Ok, I'm done. Phew. Joe nursed to sleep EVERY NIGHT of his life, from day one until he was at least 3.5. He woke up many times to nurse back to sleep in the first year or so. I did not sit up & worry that he was nursing too much. I latched him on & went back to sleep. He nursed like this until he was close to three, then he slowed way down, nursing to sleep (maybe ten minutes tops) & then once in the middle of the night, for about 2 minutes. He woke up literally at the same time each night, within a 1-2 minute range. The day he weaned, we laid down at night & talked & soon he fell asleep. Slept the whole night & slept like a log. He STILL sleeps so great.

You are not damaging your child by parenting him to sleep. It does damage children to be left alone to cry at night. That is a fact. Please trust your instincts!! :
post #26 of 94
Quote:
Originally Posted by Arwyn View Post
Define sleeping "well". Does your child have energy during the day? Do they seem rested when they wake up (perhaps after a short transition period)? Are they growing, learning, thriving? Then I'm going to bet they're getting enough sleep. I really think it's a myth that humans need to sleep "eight straight" - frankly, I think it's much healthier to be able to wake and return to sleep easily than to be unconscious for 8 hours in a row. By meeting their night needs, we can help our children learn that sleep is ok, that waking is ok, that the transition from one state to the other can be peaceful, even pleasant.

And yea, the idea that needing you a lot at night isn't a phase is just bunk. Listen to yourself, listen to your child, and listen to the other parents around you who are also meeting their children's sleep and nursing needs.
beautifully stated.
post #27 of 94
Thread Starter 
Thanks to all of you for your replies - you've made some EXCELLENT points. I knew I could count on you! You have helped me tremendously.

I like co-sleeping; I'm just not enjoying being latched onto constantly (he never gets off, and if I pop him off, he wakes up and cries), and I am struggling with what to do during naps and before I go to bed. But these are questions for another thread
post #28 of 94
You have hit on two biggest scare stories sold to parents, IMO: a) your child isn't sleeping 'well' and it's bad for him developmentally, physically, etc. and b) you are creating BAD HABITS that will haunt your child and your family forever.

Again, to me it just doesn't ring true. Babies are babies. We do things for them that they won't need done for the rest of their lives -- carry them, in most cases diaper them, the list goes on -- and no one tries to convince us that we'd better quit now or they'll never dress themselves or wipe their own behinds. The sleep issue hits us where we live because many of us are exhausted and our defenses are down.

And I agree with the others above that, assuming your son has energy and isn't falling asleep over his cheerios, he's probably much better rested than you are. I know that's the way it is in my house.

I think you're both doing just fine.
post #29 of 94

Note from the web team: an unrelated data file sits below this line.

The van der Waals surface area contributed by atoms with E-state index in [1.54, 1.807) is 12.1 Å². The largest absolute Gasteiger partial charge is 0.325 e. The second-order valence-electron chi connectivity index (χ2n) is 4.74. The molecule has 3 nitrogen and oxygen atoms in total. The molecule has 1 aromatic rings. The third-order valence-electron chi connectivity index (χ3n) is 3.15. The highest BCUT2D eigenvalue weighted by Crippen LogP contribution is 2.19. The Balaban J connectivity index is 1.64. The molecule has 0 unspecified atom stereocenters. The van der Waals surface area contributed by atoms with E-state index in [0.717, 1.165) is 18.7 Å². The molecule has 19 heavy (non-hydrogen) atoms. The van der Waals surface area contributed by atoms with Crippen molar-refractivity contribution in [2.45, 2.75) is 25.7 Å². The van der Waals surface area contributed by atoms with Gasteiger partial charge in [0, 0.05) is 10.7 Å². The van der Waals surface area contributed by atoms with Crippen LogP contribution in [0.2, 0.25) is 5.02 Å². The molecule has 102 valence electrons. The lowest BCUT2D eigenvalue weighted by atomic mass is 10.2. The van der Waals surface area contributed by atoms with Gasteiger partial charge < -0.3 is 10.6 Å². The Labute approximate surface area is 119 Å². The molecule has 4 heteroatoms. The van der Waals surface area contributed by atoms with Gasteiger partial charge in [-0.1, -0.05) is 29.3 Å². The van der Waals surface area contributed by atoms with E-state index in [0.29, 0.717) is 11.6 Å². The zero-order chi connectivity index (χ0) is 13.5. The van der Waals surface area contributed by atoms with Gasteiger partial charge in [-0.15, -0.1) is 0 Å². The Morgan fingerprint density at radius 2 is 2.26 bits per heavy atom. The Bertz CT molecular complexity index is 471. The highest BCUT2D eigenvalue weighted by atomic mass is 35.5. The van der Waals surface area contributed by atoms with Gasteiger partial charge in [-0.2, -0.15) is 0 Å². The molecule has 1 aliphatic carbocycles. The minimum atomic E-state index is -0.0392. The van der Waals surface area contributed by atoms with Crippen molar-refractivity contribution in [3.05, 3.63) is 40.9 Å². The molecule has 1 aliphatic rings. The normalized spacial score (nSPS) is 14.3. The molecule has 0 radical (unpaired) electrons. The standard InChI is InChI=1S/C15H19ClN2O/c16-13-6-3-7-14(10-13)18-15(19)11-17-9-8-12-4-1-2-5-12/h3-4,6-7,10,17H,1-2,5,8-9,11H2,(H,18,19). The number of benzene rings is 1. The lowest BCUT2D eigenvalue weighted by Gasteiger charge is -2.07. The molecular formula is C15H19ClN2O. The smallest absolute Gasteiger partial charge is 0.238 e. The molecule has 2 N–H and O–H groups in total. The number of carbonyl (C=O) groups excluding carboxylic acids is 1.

I was stressing about the whole not sleeping through the night thing for a while, i was feeling like something was wrong, kinda how you are feeling.

I stopped reading baby sleep books
I stopped worrying about it
I made sure it wasn't something physical ( made sure her reflux was under control)
and let go of the stress.

Now Kailey sleeps alot better even through the night twice

you are not doing any harm to your baby hun!!
post #30 of 94
I spend time on a mainstream board and there was a thread one time about Sleeping Through The Night.

This mom was worried that her child wasn't STTN because she heard him wake a couple of times and 'fuss' back to sleep.

There were tons of responses and they ALL reassured her that her baby WAS STTN.

So basically it's STTN if he fusses himself back to sleep. But it's not if he nurses back to sleep? :

It's healthy if he wakes and puts his pacifier in his mouth but not if he wakes and puts my nipple in his mouth?

These are all the insane conclusions you have to draw if you go by Ferber's logic.

Forget about it!
post #31 of 94
my dd never slept threw the night till she was 3 1/2 she woke up till then feeding 3-4 9oz bottles(clw she was having cows milk would not take ebm) and even now turning 5 she still dont sleep threw the night even night when she makes it threw the night without coming in to my bed i am amazed and feel like the bed is so huge without her sleeping on me or wake us up sometimes she wakes up and cant even get back to sleep good luck
post #32 of 94
Quote:
Originally Posted by kidspiration View Post
your child's sleeping habits are entirely normal and biologically/developmentally appropriate.

damn this society that thinks that getting our little ones to sleep through the night and without parental intervention is the be-all-end-all.

how do you think you are doing harm by meeting your child's needs? i'm not understanding your question.
Ditto. It's our society's deep dark secret that most children don't sleep through the night for the first several years of their life. The ones who do almost certainly got that way from being left to CIO, which I'm sure you are aware of the dangers of.

My almost 20 month old still nurses to sleep for every nap and at night, and still nurses several times during the night. Nursing is the easiest, fastest, most joyful nap/nighttime parenting tool. I know she won't do this forever, so I treasure these special times.
post #33 of 94
Another thing I would like to point out is that around that age (between 12ish and 18/20 months), many kids are to the point where they may not be nursing at night so much for hunger/thirst as for comfort due to other reasons. Both of mine got their molars and eye teeth during that time, and woke a lot due to teething pain, nursing seemed to help a lot. Also, many kids are learning to walk, run, talk a lot more, use utensils, etc. so lots of developmental changes going on that could wake them too. Both of mine seem to be settling into sleeping all or most of the night at around 20/21 months. DD is sleeping all night about 1/2 the time now (she has all teeth but the 2 year molars), and it really seems to depend on how well she at her dinner the night before...if she picked at her food, she wakes at 2ish to nurse, otherwise, she goes right back to sleep on her own. So my take is, give it about 6 months, and I bet your child will be waking only once or twice vs. every 2 hours!